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Shadow of Death

You can probably recite the verse with me, ….”Yay, though I walk through the valley of the shadow of death I will fear no evil, for thou art with me, thy rod and thy staff they comfort me.”  This week has been one of walking through the valley of the shadow of death with my Papua friend, Ida.  I have always thought of this verse as pre death, but this week I have taken comfort in these words, in post death. (If you didn’t read last weeks blog here is the link:  http://iwillgoruth.blogspot.co.id/2017/10/anguished-hearts.html)
Every day I have been looking for signs of Jesus comforting her.  I actually have been surprised at the strength Jesus is giving her each day.  Oh……I’m not saying it is easy.  There still has been much weeping, sighing, grief, not understanding, lack of energy, not feeling well, but every day Ida has found hope and strength in Christ.I feel like a cheerleader standing on the sidelines.  Encouraging.  Shouting words to inspire.  Flashing smiles and eye contact.  Wha…
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Anguished Hearts

Image after image flashes through my mind.  I see little but “growing bigger and stronger” two and half year old Azarya coming towards me on the gravel runway.  Wanting to give me a high five and nothing warms my heart more.  Knowing that this is the little boy who drank his way back to life with goats milk.  More images of all over campus this little boy waving at me and smiling shyly, running and playing like normal children should.  Every time I saw him, I rejoiced in the second chance that Jesus had given him.  More images of being with his Mommy and Daddy and their JOY and gratefulness in Ayarya’s strength and change as he transformed before their eyes from being severely malnourished to vibrant.  Ida, his Mommy, is my closest Papua friend, and I see so many images of her and I chatting and laughing together and enjoying her new fat little baby boy, now two months old.  Despite that Ida was still morning the unexpected loss of her father and still mourning the loss of her first c…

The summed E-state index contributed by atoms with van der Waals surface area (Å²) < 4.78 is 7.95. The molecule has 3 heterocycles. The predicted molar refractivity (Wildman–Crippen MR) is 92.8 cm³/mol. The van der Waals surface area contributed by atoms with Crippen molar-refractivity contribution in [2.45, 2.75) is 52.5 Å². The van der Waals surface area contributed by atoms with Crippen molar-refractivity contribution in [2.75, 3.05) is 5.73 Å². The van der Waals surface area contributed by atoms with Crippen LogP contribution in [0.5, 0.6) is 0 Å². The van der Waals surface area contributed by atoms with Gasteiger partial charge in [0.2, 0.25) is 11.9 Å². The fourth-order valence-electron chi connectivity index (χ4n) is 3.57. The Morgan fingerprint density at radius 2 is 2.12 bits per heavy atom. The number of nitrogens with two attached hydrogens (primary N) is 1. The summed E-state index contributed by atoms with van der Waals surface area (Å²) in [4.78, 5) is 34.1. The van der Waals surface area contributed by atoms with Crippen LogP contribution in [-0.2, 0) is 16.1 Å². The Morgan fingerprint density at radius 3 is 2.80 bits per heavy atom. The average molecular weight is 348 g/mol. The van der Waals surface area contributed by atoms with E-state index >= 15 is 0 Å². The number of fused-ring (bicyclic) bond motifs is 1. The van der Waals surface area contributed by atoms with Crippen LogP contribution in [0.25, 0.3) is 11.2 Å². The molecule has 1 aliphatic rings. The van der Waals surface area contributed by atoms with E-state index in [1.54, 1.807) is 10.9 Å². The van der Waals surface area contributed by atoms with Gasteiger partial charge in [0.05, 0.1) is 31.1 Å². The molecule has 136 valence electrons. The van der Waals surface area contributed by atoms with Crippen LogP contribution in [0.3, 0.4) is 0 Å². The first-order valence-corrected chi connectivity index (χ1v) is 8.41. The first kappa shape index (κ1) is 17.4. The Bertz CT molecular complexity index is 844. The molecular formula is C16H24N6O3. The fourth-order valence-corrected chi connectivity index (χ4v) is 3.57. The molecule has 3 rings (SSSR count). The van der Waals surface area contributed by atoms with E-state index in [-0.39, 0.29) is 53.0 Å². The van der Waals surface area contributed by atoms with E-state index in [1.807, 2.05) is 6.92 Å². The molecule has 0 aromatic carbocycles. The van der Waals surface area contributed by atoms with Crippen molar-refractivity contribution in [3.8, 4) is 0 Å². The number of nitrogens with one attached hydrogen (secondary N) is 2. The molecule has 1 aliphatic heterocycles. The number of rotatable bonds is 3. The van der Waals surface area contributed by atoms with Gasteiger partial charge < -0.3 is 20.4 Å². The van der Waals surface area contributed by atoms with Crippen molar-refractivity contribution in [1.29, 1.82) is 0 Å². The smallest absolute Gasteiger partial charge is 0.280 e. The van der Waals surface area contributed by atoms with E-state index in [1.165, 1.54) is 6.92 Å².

Jungle Non Sky Team Members

Imagine the small bush plane landing on the jungle grass airstrip.  Upon landing there are so many things on the pilots mind.  Passengers getting off and all their things.  New passengers jostling for a ticket on.  Limited seats.  Limited weight.  Limited fuel.  Fuel awareness.  Weather awareness.  Time awareness. I’m guessing that there are many more things on a pilots mind.  These are just the obvious things.  On grass airstrips there are no secretaries taking money and selling tickets.  There is no hanger help, fueling the plane or loading the items or calculating the weight.  Nope.  In the middle of the bush, it is up to one man. The pilot.
That is how Simpson’s mother slid onto the plane with her baby.  Oh her presence was noted, but there was too much going on for it all to be processed what her intentions were.  And normally this is not the pilots job, to ask flying sky team members and non members…..”Why, are you flying today?”
It’s not the first time Simpson’s mom has flown h…

One Month Deep